Jamaica red mud innovation to reduce road repair costs

KINGSTON, Jamaica — A $7 million investment by Government in a new locally produced, low-cost concrete mix is expected to save the country millions in road repair costs, improve road safety and make the problem of potholes a thing of the past.

Made from local aggregate and waste material from bauxite processing, the product was developed by the International Centre for Environmental and Nuclear Sciences (ICENS) under the New Material Road Repair (NEWMAT-1) Project.

It has been created for application as a semi-dry concrete mix for filling potholes on parochial roads. When applied to roads, it is expected to remain in position much longer than current materials.

At the official launch on Friday (August 29) at ICENS, on the University of the West Indies (UWI) Mona campus, Minister of Science, Technology, Energy and Mining, Hon. Phillip Paulwell, said this initiative is vital in reducing the input cost of road repairs, pointing out that imported fuel used to produce cement is a drain on the economy.

“A new low-cost alternative for low strength applications should therefore make it possible to carry out far more projects, create jobs, and have safer roads, especially in our rural communities,” he said.

The Minister said he is particularly pleased that red mud, which is the waste produced from bauxite processing, is being utilised in the project.

“This is an opportunity for us to use that raw material that is in great abundance and that can be used for this project,” he noted.

The Minister further noted that the initiative represents a Jamaican innovation, noting that the intellectual property involved in the project is owned by the Ministry.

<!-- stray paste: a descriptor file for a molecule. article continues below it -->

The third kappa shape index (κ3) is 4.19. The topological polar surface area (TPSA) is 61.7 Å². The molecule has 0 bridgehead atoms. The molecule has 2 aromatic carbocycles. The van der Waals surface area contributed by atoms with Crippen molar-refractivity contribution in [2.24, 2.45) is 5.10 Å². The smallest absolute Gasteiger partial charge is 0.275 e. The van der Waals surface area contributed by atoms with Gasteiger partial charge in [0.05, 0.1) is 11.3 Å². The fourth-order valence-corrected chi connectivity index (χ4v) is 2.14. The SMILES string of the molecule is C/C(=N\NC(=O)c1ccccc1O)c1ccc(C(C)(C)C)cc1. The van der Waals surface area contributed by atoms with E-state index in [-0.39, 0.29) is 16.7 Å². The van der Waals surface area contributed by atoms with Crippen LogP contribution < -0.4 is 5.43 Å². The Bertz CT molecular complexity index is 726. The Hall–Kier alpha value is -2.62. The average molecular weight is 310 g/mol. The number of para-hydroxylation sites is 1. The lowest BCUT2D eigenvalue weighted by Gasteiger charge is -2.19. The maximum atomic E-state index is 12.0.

“We are going to ensure that it is properly patented so that the full value can be shared with the rest of the world,” he stated.

He said that the new product should serve to generate interest and increase support for ICENS, in keeping with its efforts to modernise, expand and contribute in more practical ways to national development.

The product was formulated during a four-week intensive programme starting with 65 mixes made in plastic cups, which were inspected for setting time, estimated strength and stability in water.

Outgoing Director General of ICENS, Dr Richard Annells, who conceptualised the project some three years ago, said the goal of the initiative was to develop a product that could fill potholes cheaply, quickly and efficiently.

He explained that the material is made with graded stone and sand aggregate available commercially, with some cementitious material added.

The final design mix involves waste gypsum provided by Carib Cement, red mud from Windalco’s site at Ewarton, and Terra Rossa (earth) from the Dovecot Memorial Park.

Pointing to benefits of using semi-dry cement for potholes, Dr Annells said it lasts a lot longer than marl “and if it is roller compacted, it can take traffic loading after about 24 hours”.

He noted that a wetter mix can be produced, which can be used to “fill service trenches such as water pipe trenches. It makes a good repair, which will harden quite quickly.”

The Director General said there is great potential in Jamaica for the use of this novel, low cost concrete mix in road repair, as the country has abundant supplies of replacement minerals.

He further pointed out that reducing the volumes of impounded red mud is very beneficial, especially to communities near the bauxite plant; and pre-blending the cementitious powder could provide jobs in small businesses.

Dr Annells said the plan going forward, is to make a low strength mix, which will not be too sensitive to variations in the raw materials.

“The idea is to have a bagged product, which people can just add water to in the correct proportions,” he said, adding that one of the aadvantages of pre-blended powder is that it is simple to use, with no need for high energy mixing. In addition, it will only require a small capital investment.

The project was made possible through collaboration with UWI, Bureau of Standards Jamaica, Mines and Geology Division, Windalco, Carib Cement, Dovecot Memorial Park, and the Montserrat Volcano Observatory.

ICENS involves multi-disciplinary research laboratories founded in 1984 and covers a diverse range of the geochemical, environmental and nuclear sciences. It carries out research aimed at protecting the nation’s people, food, the environment, and land.

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